Gender Differences in Drinking Behavior: An Analysis of a Major Cause of the Mortality Crisis in Contemporary Russia
Yuka Minagawa, University of Texas at Austin
Objective: Heavy alcohol use is the major cause of premature male mortality in contemporary Russia. This study examines gender differences in drinking behavior among Russians, focusing on how drinking patterns differ in terms of beverage type choice and volume. Methods: Results are based on multinomial logistic regression and ordinary least squares (OLS) regression analyses of the Russian Longitudinal Monitoring Survey (RLSM) data. Results: Men and women in Russia have significantly different preferences for alcoholic beverages. Men have strong preferences for hard liquor, namely vodka, and they drink it in much larger amounts in comparison with women. Women are more likely to either refrain from drinking or drink mild types of alcoholic beverages, such as wine and beer. Conclusion: It is not alcohol use per se that is most important for understanding health and mortality among Russians, but differences in beverage types that are consumed by men and women respectively.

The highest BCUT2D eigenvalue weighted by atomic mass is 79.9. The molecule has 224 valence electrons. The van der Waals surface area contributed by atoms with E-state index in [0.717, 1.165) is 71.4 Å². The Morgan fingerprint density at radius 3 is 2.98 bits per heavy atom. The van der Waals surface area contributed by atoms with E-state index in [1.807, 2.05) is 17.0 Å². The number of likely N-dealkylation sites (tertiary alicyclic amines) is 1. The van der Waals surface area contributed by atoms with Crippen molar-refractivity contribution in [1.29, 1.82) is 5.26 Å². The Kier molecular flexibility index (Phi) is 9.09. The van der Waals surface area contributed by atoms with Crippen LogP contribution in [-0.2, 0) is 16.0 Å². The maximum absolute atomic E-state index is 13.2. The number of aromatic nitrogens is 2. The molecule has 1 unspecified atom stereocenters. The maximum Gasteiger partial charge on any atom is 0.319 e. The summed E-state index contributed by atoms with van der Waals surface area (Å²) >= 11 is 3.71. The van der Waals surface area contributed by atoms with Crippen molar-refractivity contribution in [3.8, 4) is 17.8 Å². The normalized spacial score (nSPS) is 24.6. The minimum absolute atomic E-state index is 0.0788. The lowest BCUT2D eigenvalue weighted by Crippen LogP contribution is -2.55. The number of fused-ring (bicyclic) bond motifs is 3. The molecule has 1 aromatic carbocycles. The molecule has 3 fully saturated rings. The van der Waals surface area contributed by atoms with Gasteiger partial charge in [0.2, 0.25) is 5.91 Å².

Presented in Session 95: Health Behaviors and Health Disparities